Monday, July 11, 2016

My Summer Reading Thus Far

As I've mentioned before, my summer job at the beach allows me a lot of time to catch up on my reading. We used to have wi-fi too, so I could blog, but no wi-fi this year yet. That's fine with me, because I'm reading so much more than I would be if I had constant access to Facebook and Google. But  I wanted to do a quick update about the books I've read so far this summer:

I was in high-school when Eric Harris and Dylan Kleobold made Columbine, Colorado terrorized their school, killing 13 of their classmates as well as a teacher before taking their own lives. Those images I saw on the news have been burned into my memory, and I struggled to understand how two people my own age could be so malevolent and carry out so much violence on their own community. The first year I worked at a school, Adam Lanza massacred 20 elementary school children and six adult staff members, and ever since then I have been forced to remember that my working in a school carries a grave responsibility, protecting the lives of the children entrusted to our care.  Shriver's novel is told through a series of letters from Eva to her husband Franklin, regarding the events and the years that led up to their son Kevin killing sevens students and two staff members in his highschool.

I took a break from Picoult novels after the last one I read, because it was so suited to me I swore it was slightly biographical. I wasn't sure another book could measure up after that experience. But this one had been on my shelf for a while and it didn't take long for me to get hooked on it. What was the hook this time? It wasn't a woman who works as a librarian, nor a young woman who moves to New England to attend Simmons College, nor the description of a little boy's neck being the most perfect curve on his little body- it was an old Native woman. Ruthann is an elderly woman who enjoys finding things in the trash and at yard sales, and giving them new life. She sells them and calls her business Second Wind. That's the character that pulled me in, for obvious reasons.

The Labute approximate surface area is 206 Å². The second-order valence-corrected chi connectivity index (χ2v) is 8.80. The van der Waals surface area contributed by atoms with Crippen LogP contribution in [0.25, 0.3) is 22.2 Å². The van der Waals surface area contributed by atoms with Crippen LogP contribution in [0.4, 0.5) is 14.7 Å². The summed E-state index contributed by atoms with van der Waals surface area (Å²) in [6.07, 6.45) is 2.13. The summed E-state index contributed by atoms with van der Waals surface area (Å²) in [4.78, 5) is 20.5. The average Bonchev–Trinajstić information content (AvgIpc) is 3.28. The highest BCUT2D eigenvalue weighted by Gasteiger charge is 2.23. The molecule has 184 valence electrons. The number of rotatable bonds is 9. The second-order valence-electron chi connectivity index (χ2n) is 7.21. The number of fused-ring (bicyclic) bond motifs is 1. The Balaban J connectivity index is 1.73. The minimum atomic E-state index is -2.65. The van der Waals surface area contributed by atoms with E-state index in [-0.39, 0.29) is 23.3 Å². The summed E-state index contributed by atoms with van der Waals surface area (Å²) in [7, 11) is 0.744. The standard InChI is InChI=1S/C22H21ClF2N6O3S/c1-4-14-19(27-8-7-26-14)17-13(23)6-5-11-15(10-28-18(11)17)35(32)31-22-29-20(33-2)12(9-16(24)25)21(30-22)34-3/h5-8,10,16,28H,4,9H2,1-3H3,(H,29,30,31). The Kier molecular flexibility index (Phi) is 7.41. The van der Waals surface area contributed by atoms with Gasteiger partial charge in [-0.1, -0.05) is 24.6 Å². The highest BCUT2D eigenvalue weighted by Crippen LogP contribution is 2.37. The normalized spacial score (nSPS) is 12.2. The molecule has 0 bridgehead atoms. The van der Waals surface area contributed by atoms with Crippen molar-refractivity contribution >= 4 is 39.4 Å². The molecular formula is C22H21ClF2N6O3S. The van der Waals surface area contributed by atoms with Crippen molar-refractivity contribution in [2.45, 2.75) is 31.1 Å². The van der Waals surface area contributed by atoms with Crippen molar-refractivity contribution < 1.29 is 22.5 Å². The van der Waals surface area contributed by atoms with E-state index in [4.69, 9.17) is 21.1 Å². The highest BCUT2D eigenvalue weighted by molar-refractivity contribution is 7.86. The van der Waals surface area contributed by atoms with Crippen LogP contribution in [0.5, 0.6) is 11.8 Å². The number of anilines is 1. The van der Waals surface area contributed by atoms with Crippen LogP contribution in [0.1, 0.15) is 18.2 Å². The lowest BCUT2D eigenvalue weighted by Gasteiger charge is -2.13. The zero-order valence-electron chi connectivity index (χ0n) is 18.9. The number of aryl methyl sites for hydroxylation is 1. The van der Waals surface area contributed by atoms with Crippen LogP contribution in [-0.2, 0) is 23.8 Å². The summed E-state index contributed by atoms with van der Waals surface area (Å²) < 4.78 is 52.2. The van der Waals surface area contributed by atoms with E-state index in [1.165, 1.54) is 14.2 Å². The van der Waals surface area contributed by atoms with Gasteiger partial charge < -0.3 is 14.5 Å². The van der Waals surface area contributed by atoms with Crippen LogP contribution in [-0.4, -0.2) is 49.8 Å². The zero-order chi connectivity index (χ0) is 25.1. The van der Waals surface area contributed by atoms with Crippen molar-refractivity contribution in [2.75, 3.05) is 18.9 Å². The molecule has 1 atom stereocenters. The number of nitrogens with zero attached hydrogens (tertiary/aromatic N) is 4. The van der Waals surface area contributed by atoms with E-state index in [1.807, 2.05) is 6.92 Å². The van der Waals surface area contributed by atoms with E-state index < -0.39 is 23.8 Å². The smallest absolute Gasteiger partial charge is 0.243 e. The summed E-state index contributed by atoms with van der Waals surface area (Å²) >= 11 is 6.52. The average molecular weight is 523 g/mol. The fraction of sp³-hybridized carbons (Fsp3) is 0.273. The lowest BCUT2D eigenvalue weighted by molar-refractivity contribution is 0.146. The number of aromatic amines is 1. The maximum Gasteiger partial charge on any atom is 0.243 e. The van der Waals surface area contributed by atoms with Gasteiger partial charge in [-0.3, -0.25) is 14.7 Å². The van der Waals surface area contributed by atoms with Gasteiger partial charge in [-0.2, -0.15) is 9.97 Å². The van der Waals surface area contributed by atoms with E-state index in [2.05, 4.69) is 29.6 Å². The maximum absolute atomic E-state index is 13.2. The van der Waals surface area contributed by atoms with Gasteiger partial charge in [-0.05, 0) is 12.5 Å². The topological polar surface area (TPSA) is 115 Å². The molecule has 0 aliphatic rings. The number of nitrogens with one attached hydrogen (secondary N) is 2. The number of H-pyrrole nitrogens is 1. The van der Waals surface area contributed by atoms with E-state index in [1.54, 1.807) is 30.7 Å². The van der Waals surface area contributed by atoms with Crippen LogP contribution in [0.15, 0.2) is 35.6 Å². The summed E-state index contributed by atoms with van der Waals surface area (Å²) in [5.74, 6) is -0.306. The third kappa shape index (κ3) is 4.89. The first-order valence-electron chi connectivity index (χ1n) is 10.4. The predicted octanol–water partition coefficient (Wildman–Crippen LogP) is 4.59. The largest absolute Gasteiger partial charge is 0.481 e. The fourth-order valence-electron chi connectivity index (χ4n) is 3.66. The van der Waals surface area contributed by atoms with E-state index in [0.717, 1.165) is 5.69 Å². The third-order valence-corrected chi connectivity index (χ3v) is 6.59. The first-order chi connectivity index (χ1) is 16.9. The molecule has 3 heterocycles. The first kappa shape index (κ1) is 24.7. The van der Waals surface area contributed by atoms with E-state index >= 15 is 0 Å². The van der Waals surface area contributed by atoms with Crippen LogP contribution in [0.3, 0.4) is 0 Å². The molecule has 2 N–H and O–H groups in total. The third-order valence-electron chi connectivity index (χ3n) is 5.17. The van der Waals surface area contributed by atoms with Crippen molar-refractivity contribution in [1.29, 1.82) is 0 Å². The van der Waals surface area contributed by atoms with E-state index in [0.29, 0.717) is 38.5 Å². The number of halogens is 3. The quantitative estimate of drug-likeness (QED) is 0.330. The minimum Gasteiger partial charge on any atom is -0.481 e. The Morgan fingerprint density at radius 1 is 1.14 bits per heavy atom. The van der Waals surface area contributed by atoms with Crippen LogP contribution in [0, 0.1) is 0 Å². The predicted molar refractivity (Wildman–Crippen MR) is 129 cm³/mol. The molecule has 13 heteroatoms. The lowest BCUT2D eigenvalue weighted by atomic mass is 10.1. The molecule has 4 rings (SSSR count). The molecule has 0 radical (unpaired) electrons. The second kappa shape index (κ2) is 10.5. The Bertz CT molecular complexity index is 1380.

I knew the story, but I think it's because I saw the movie so many times. I was refreshed by how much the movie matches Dahl's story.

Once again, I'd seen the film already, but I wanted to read the story that's responsible for it. Again, I was pleased that the movie mirrored the text so well.

Like Girl, Interrupted but with a guy. Not that that's a bad thing either, because I love stories about asylums and psychiatric hospitals.

I wanted to read this story as soon as I saw the cover. It looked like a horror story, but it's not. The monster in it is intimidating, but not really horrifying. The illustrations are amazing though, and they perfectly capture the sense of foreboding that oozes from the story.

My husband brought this book home for me from his school's library after it was discarded. The pop-art like cover makes it seem like it'd be a mid-century type of pseudo feminist romance story, but it's actually a biographical account of Sarah Hale, a school teacher from New Hampshire who went on to become the first woman editor of Godey's Ladies' Book, the magazine. It was really interesting, especially because I've always enjoyed learning more about women's history and the early achievements of American women.

 I picked this one up at Goodwill because I needed something new to read and it looked interesting. I've always enjoyed true crime stories. This book is the account of a young man who suffered a brain injury, and thus experienced some changes in his personality as a result. I've always been fascinated by neuropsychology, ever since I first found out about the story of Phineas Gage, the man who survived an iron rod impaling his skull and frontal lobe.  The changes that were noted in his behavior following the accident led doctors to a deeper understanding of how our brains are responsible for our memories, tempers, and moods. Gage's skull is on display at Harvard Medical School. Anyways, Tony Ciaglia also survived his brain injury, and the changes that resulted from it led him to a greater understanding of the darker side of human nature. I also must confess that this book satisfied my passion for Rochester NY history, because one of the serial killers he corresponds with, and eventually meets, is Arthur Shawcross. Shawcross, known as the Genesee River Killer, murdered women, mostly prostitutes in the late 1980's. He was arrested at a nursing home in my own little hometown of Spencerport. And I just recently learned that he was born in Kittery, Maine, not far from the New Hampshire town where I've made my new home. Some parts were a little disturbing to read, but that's the deal with true crime.

This graphic novel was an adorable, kid-friendly Gothic take on a typical princess tale. The main character reminds me of Wednesday Addams. I'm going to put it on my library's purchase list. 

I haven't finished this one yet, but I'm working on it. I always try to read a classic book during summer, and this is one I hadn't read yet. I can only read it in small doses because there's only so much action on an uncharted island that's inhabited by a sole man, so the story is alot of "I went out to hun- I killed a wild goat-I marked another day on the calendar- I carved into a stick and I read the Bible that survived the shipwreck" but I like feeling like I'm accomplishing something by completing a historic piece of literature. But for the record, I think I prefer Castaway.

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